Goddess Artemis at Vatican Museum

There is a statue of the goddess Artemis housed in the Vatican Museum.

Goddess Artemis in Vatican Museum. Photo by Leon Mauldin.

Goddess Artemis in Vatican Museum. Photo by Leon Mauldin.

This is the goddess mentioned in Acts 19, in the context of Paul’s preaching efforts at Ephesus:

About that time there occurred no small disturbance concerning the Way. For a man named Demetrius, a silversmith, who made silver shrines of Artemis, was bringing no little business to the craftsmen; these he gathered together with the workmen of similar trades, and said, “Men, you know that our prosperity depends upon this business. You see and hear that not only in Ephesus, but in almost all of Asia, this Paul has persuaded and turned away a considerable number of people, saying that gods made with hands are no gods at all. Not only is there danger that this trade of ours fall into disrepute, but also that the temple of the great goddess Artemis be regarded as worthless and that she whom all of Asia and the world worship will even be dethroned from her magnificence.” When they heard this and were filled with rage, they began crying out, saying, “Great is Artemis of the Ephesians!” (verses 23-28).

The ISBE has this info:

She may, however, be identified with the Cybele of the Phrygians whose name she also bore, and with several other deities who were worshipped under different names in various parts of the Orient. In Cappadocia she was known as Ma; to the Syrians as Atargatis or Mylitta; among the Phoenicians as Astarte, a name which appears among the Assyrians as Ishtar; the modern name Esther is derived from it. The same goddess seems to have been worshipped by the Hittites, for a female deity is sculptured on the rocks at Yazili Kaya, near the Hittite city of Boghazkeui. It may be shown ultimately that the various goddesses of Syria and Asia Minor all owe their origin to the earlier Assyrian or Babylonian Ishtar, the goddess of love, whose chief attributes they possessed. The several forms and names under which she appears axe due to the varying developments in different regions.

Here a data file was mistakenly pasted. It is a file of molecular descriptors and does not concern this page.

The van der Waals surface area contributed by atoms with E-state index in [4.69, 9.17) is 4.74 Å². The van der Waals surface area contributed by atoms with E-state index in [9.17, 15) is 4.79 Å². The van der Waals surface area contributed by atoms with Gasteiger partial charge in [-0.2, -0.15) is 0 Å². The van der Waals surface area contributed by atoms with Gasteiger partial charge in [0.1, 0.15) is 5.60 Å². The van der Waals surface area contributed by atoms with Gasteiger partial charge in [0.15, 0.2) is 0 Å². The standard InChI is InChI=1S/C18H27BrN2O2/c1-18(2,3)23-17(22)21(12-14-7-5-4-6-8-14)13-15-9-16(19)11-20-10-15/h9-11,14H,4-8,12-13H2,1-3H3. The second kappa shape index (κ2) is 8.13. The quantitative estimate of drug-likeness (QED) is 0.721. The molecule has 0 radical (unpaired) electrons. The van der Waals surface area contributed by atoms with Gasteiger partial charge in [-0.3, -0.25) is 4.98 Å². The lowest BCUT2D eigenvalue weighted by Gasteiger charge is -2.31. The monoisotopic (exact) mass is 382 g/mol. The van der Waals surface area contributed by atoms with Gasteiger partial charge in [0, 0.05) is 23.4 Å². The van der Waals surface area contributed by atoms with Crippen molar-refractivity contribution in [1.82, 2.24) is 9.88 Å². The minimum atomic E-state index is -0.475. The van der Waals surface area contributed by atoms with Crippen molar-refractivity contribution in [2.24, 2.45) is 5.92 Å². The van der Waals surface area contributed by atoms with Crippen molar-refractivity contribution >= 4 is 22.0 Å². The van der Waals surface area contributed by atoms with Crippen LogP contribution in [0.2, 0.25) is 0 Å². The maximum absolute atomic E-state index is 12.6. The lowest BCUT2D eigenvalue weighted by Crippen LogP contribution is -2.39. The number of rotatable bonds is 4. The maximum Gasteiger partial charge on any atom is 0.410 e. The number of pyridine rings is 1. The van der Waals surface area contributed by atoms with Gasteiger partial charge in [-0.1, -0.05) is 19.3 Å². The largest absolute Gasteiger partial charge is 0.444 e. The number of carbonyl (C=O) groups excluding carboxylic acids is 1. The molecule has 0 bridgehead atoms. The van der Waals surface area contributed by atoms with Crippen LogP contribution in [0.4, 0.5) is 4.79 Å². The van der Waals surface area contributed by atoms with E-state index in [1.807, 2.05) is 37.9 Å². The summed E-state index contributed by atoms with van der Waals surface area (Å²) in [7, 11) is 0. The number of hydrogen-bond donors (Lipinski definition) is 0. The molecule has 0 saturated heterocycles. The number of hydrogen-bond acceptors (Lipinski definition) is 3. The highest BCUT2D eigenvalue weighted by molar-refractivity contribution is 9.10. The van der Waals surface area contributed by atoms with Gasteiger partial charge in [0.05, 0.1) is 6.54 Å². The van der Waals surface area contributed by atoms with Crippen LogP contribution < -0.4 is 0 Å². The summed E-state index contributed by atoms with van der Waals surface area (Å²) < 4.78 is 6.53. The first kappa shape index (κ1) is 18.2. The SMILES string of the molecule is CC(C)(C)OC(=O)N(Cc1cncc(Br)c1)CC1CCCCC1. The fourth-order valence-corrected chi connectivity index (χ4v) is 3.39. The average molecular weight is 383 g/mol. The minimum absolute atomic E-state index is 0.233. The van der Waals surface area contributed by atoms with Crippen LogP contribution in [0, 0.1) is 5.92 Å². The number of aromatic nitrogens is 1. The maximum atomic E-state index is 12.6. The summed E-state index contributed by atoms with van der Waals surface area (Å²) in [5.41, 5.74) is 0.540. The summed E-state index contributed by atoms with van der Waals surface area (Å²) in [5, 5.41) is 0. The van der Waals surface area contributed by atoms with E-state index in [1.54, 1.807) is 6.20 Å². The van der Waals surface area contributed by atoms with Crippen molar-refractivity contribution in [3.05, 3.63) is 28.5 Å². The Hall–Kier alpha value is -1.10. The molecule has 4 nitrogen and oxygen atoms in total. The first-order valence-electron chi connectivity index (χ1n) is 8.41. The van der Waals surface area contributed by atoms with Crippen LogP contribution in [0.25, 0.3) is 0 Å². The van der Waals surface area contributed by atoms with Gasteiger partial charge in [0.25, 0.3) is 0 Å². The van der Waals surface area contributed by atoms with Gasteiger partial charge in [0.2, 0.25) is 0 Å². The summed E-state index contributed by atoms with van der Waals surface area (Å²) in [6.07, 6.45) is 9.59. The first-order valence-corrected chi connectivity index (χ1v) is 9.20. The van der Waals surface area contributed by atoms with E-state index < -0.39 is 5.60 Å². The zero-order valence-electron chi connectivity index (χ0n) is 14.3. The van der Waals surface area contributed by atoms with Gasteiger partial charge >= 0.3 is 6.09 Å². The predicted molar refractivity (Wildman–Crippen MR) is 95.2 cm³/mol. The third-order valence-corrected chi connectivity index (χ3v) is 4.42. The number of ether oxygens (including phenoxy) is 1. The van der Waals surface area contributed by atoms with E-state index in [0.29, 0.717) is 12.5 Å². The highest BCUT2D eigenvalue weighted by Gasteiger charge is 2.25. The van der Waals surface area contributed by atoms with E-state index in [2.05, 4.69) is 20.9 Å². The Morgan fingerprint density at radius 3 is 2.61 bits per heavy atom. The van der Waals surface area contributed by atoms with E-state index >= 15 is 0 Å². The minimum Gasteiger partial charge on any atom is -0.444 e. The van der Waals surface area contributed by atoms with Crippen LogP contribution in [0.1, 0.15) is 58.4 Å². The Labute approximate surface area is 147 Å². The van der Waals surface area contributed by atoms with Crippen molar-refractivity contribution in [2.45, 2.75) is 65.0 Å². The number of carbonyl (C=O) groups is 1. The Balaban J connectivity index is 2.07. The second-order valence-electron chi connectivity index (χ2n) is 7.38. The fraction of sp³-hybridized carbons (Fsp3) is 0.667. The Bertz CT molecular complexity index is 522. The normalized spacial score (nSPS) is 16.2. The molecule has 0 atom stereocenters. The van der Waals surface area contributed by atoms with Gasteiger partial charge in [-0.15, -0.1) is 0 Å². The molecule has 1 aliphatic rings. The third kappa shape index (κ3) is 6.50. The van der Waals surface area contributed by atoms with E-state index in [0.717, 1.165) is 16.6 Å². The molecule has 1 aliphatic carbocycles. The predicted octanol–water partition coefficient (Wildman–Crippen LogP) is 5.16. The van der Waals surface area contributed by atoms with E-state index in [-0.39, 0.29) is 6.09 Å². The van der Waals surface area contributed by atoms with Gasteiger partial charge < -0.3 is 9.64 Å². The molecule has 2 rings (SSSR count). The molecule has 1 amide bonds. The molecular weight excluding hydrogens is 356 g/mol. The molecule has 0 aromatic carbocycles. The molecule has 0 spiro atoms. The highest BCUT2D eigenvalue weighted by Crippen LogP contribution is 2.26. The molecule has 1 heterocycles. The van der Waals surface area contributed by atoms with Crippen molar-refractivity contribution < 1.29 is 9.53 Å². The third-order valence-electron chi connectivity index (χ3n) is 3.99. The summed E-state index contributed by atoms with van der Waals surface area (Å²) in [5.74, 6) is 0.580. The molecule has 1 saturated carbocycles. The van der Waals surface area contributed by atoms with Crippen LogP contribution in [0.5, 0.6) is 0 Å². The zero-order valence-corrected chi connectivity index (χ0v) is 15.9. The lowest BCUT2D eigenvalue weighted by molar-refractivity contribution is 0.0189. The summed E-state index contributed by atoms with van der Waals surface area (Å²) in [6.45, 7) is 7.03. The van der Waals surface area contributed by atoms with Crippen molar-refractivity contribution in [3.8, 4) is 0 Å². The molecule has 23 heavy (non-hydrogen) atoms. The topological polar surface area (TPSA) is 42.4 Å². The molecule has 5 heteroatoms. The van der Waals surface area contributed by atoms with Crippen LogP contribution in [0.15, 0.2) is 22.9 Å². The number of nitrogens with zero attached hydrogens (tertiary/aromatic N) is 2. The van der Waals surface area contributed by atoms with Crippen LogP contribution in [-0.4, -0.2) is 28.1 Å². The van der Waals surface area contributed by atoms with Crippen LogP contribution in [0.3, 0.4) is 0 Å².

Tradition says that Diana was born in the woods near Ephesus, where her temple was built, when her image of wood (possibly ebony; Pliny, NH, xvi. 40; Acts 19:35) fell from the sky. Also according to tradition the city which was later called Ephesus was founded by the Amazons, and Diana or Cybele was the deity of those half-mythical people. Later when Ephesus fell into the possession of the Greeks, Greek civilization partly supplanted the Asiatic, and in that city the two civilizations were blended together. The Greek name of Artemis was given to the Asiatic goddess, and many of the Greek colonists represented her on their coins as Greek. Her images and forms of worship remained more Asiatic than Greek. Her earliest statues were figures crudely carved in wood. Later when she was represented in stone and metals, she bore upon her head a mural headdress, representing a fortified city wall; from it, drapery hung upon each side of her face to her shoulders. The upper part of her body was completely covered with rows of breasts to signify that she was the mother of all life. The lower arms were extended. The lower part of the body resembled a rough block, as if her legs had been wrapped up in cloth like those of an Egyptian mummy. In later times her Greek followers represented her with stags or lions standing at her sides. The most renowned of her statues stood on the platform before the entrance to her temple in Ephesus. As the statues indicate, she impersonated the reproductive powers of men and of animals and of all other life.

We have previously referenced Artemis in posts here, here, here and here.

Click on image for larger view.

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